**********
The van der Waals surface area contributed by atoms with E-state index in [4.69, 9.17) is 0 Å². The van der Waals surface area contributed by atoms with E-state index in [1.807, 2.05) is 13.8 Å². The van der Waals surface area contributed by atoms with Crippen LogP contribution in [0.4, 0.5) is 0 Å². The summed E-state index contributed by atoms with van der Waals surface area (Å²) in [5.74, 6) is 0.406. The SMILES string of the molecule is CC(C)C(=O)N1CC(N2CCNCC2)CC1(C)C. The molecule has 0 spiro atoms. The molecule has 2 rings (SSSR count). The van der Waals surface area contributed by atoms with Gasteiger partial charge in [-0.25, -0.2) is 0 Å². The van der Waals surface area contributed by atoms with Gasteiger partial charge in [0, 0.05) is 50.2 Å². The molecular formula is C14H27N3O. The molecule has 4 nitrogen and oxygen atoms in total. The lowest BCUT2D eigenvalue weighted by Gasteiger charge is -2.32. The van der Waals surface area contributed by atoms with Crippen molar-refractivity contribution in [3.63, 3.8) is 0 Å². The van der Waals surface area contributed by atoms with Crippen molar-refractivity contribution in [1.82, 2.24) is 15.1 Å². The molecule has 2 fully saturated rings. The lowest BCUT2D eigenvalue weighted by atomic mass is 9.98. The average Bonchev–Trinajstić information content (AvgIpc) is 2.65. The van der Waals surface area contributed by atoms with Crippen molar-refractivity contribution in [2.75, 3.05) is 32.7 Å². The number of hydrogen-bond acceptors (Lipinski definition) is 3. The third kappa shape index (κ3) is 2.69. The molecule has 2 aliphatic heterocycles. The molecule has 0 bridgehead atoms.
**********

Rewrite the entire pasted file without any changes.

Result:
The van der Waals surface area contributed by atoms with E-state index in [4.69, 9.17) is 0 Å². The van der Waals surface area contributed by atoms with E-state index in [1.807, 2.05) is 13.8 Å². The van der Waals surface area contributed by atoms with Crippen LogP contribution in [0.4, 0.5) is 0 Å². The summed E-state index contributed by atoms with van der Waals surface area (Å²) in [5.74, 6) is 0.406. The SMILES string of the molecule is CC(C)C(=O)N1CC(N2CCNCC2)CC1(C)C. The molecule has 0 spiro atoms. The molecule has 2 rings (SSSR count). The van der Waals surface area contributed by atoms with Gasteiger partial charge in [-0.25, -0.2) is 0 Å². The van der Waals surface area contributed by atoms with Gasteiger partial charge in [0, 0.05) is 50.2 Å². The molecular formula is C14H27N3O. The molecule has 4 nitrogen and oxygen atoms in total. The lowest BCUT2D eigenvalue weighted by Gasteiger charge is -2.32. The van der Waals surface area contributed by atoms with Crippen molar-refractivity contribution in [3.63, 3.8) is 0 Å². The van der Waals surface area contributed by atoms with Crippen molar-refractivity contribution in [1.82, 2.24) is 15.1 Å². The molecule has 2 fully saturated rings. The lowest BCUT2D eigenvalue weighted by atomic mass is 9.98. The average Bonchev–Trinajstić information content (AvgIpc) is 2.65. The van der Waals surface area contributed by atoms with Crippen molar-refractivity contribution in [2.75, 3.05) is 32.7 Å². The number of hydrogen-bond acceptors (Lipinski definition) is 3. The third kappa shape index (κ3) is 2.69. The molecule has 2 aliphatic heterocycles. The molecule has 0 bridgehead atoms.